The Company Of Monsters

HE CAME ON STAGE to the theme tune from Air Force One (1997). He congratulated his opponent on a hard-fought campaign. To the surprise of his supporters, he called for unity – an attempt to appease the plummeting markets – but he soon became bored and distracted. What’s the point of negotiating with invisible forces? Everything is visible, he thought. Everything is golden. ‘The forgotten men and women of our country will no longer be forgotten,’ he said. His supporters regained their gusto and cheered louder than before; they knew what he meant. He digressed for five minutes, wondering out loud why his entire family hadn’t joined him on stage, before exiting to the Rolling Stones’ 1969 single ‘You Can’t Always Get What You Want’.

So went the victory speech of Donald Trump, president-elect of the world’s dominant imperialist power. Several hours later, Hillary Clinton is nowhere to be seen and Nate Silver is somewhere in the desert dropping a boulder on his head, statistical anomalies leaking from his skull. Between them, the so-called centre ground and its positivist fantasies have dissolved. Politics is not a series of propositions kept like artefacts on a voter’s mantelpiece. It is an expression of who is and who isn’t human; it determines where the boundaries are drawn. Trump has used anti-globalisation ressentiment to draw the boundaries around whiteness, and his administration will police it.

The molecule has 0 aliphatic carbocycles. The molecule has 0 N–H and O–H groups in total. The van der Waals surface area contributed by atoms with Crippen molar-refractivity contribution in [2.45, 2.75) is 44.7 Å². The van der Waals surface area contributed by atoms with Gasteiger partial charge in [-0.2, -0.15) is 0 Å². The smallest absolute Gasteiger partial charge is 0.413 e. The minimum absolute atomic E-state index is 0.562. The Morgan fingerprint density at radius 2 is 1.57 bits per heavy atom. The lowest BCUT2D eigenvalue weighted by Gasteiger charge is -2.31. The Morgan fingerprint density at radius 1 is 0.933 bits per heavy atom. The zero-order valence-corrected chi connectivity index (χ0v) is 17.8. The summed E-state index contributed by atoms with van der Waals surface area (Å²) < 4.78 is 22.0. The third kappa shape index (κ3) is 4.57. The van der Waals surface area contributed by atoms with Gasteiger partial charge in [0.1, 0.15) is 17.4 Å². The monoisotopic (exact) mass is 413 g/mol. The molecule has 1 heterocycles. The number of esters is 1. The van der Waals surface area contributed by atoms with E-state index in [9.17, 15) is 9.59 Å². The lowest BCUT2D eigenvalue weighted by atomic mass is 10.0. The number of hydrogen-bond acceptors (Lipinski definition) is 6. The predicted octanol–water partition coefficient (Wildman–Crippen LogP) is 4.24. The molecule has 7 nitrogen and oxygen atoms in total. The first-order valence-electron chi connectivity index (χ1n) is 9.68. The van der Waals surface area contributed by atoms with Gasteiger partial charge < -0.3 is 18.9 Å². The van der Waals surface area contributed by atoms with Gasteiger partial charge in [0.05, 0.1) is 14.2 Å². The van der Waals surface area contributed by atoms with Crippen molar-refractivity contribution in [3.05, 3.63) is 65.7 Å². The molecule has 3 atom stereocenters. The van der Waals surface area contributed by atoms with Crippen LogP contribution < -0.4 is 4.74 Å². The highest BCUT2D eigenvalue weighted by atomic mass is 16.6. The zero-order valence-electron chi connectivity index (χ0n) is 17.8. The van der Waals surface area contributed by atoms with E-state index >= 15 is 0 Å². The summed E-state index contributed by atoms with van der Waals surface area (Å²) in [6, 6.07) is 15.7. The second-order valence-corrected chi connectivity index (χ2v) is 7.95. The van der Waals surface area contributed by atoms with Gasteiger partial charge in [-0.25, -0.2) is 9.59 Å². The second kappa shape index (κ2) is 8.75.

The New York Times, which until late last night predicted a 85% chance of a Clinton victory, spent months trying to undermine Trump’s project. It did so by pointing out that he wasn’t a good enough capitalist – in-depth investigations revealed his real estate projects were riddled with failure and loss. It published an exhaustive list of everyone Trump had insulted on Twitter, which included Saudi Arabia, the Republican Establishment, television commercials, free trade deals, John Oliver and Fox News. The intention was to show how unworthy of the presidency he was. But all it proved was that there are many things that deserve to be insulted, and Trump was the only one doing so. Rather than question the system, liberals questioned his ability to scale it.

Fascism used to be liberalism’s defence mechanism. Don’t stray outside the limits of acceptable discourse: that’s where the monsters lurk! The mechanism has failed. Slowly but surely, electorates in the West are choosing the company of monsters. Still, we plumb hope from despair. If fascism is no longer an exaggeration then neither is the need for an impossibly different vision of the future: communism.

—Yohann Koshy

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